It is with sorrow that the Brazil Institute and the Latin American Program of the Woodrow Wilson International Center for Scholars learned this morning about the tragic death of Dr. Zilda Arns Neumann in the devastating earthquake that hit Haiti on Tuesday. The sad news was confirmed by her brother, Paulo Evaristo Arns, the former cardinal of São Paulo, and by the Brazilian government. Dr. Arns was 75. "She died in the cause she has always believed," said Cardinal Arns in a statement. According to news reports, 14 Brazilian soldiers of the U.N. mission in Haiti are also among the dead.

"Doutora Zilda, as she was affectionately known in Brazil, became a giant in the field of children's public health by developing an innovative, practical and inexpensive method of basic care service for infants anchored on a deep sense of human solidarity," said Paulo Sotero, director of the Brazil Institute. "She did the work of the angels. Her legacy will endure, not least in the lives of the countless people the Pastoral cared for in the past quarter century."

A Brazilian pediatrician and Catholic humanitarian, Dr. Arns was the founder of Pastoral of the Child (Pastoral da Criança), one of Brazil's most admired non-governmental organizations that provides public health services to poor families. For her work, which has been replicated in more than a dozen countries in Latin America and the Caribbean, Africa and Asia, the Wilson Center honored Dr. Arns with the Woodrow Wilson Award for Public Service - one of the national and international prizes she proudly exhibited at the Pastoral headquarters in Curitiba, Southern Brazil.

In her acceptance speech at the Woodrow Wilson Awards dinner, held in São Paulo on Oct.23, 2007, Dr. Arns explained the basis of her work: "Children are seeds of peace or violence for the future, depending on how they are treated and encouraged. Thus, their full development is largely related to the education of their families and the communities in which they live. They need to grow up feeling love and respect for all. The community networks of organized solidarity in defense of poor children, to expand the families' knowledge on health, nutrition, education and children's rights, are valuable tools for building a more just and fraternal world, at the service of life and hope."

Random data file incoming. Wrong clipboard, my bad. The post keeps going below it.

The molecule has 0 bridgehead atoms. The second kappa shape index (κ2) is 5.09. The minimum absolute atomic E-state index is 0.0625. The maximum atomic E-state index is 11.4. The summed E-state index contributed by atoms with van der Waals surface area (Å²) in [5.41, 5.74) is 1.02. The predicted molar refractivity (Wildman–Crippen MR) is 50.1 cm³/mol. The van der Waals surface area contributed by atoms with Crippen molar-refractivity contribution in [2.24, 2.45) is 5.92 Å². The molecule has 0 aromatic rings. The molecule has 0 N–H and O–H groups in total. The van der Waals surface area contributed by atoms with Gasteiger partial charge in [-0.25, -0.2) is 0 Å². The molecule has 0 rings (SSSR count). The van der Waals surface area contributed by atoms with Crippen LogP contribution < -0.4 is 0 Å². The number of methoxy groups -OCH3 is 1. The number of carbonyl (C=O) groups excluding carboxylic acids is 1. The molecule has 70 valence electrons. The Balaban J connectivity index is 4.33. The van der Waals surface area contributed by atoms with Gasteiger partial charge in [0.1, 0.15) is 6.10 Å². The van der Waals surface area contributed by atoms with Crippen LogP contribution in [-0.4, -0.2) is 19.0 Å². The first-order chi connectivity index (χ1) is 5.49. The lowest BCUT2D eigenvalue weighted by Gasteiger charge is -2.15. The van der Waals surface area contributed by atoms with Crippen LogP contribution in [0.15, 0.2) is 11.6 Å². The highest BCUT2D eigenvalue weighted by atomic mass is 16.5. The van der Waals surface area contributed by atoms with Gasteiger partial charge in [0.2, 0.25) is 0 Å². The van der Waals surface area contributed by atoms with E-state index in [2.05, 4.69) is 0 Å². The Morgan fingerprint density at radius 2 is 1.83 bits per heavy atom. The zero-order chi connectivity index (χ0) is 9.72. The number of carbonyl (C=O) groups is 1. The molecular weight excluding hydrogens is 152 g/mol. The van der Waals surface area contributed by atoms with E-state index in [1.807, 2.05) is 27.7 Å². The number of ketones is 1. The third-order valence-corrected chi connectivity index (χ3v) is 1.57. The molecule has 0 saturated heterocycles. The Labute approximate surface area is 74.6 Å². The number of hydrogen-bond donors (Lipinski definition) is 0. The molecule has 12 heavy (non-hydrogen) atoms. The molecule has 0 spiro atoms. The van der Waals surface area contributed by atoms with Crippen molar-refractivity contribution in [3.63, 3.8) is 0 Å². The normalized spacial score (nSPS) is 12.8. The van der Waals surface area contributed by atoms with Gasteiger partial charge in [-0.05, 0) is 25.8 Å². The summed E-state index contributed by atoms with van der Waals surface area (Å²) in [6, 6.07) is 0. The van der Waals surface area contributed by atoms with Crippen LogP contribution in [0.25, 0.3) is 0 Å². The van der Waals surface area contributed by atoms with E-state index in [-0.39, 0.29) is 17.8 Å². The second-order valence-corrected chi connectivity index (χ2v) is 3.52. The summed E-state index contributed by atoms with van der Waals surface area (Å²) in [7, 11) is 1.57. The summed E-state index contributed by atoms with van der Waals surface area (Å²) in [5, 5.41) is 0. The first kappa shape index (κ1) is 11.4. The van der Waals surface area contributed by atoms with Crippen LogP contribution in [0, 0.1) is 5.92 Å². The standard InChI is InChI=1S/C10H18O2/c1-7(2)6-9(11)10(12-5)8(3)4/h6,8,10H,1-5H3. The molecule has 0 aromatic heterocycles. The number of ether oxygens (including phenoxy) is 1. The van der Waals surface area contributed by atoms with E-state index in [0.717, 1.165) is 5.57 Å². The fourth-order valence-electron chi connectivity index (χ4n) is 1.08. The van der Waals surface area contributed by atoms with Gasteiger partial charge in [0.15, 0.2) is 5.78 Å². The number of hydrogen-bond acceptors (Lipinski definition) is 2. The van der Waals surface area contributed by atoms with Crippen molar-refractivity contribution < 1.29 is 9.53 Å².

Retired since 2008 as national director of the Pastoral, Dr. Arns continued to preside an Intersectorial Commission of Indigenous Health in Brazil and had started a new initiative focusing on the health and well being of the elderly. She remained engaged, however, in the work to promote and provide basic healthcare for infants, as her last mission to Haiti attests.

The youngest daughter of a family of German immigrants, Dr. Arns was born in a small community in the state of Santa Catarina, in the south of Brazil. The town of Forquilinha was so small that everyone knew each other. It was in her childhood that she had the inspiration for her future: "My mom studied homemade medicine in German books. She saw people and knew who needed to go to the hospital and who could be treated at home," she said at the 1000 Women for the Nobel Peace Prize 2005.

In Dr. Arns's days there was always work to be done. She coordinated a true factory of solidarity information. The ‘Pastoral' of the Child, created in 1983, is present in 40,853 communities, spread throughout more than 4.000 Brazilian cities. Working about 240,000 volunteers, it monitors 95,000 pregnant women and over 1.6 million children.

Dr. Arns was in Haiti as part of a series of visit to the region. Her brother said she was killed by debris while she was speaking to a church congregation in Haiti. A widower, she had five children. Her funeral will take place in Curitiba, where her family lives.

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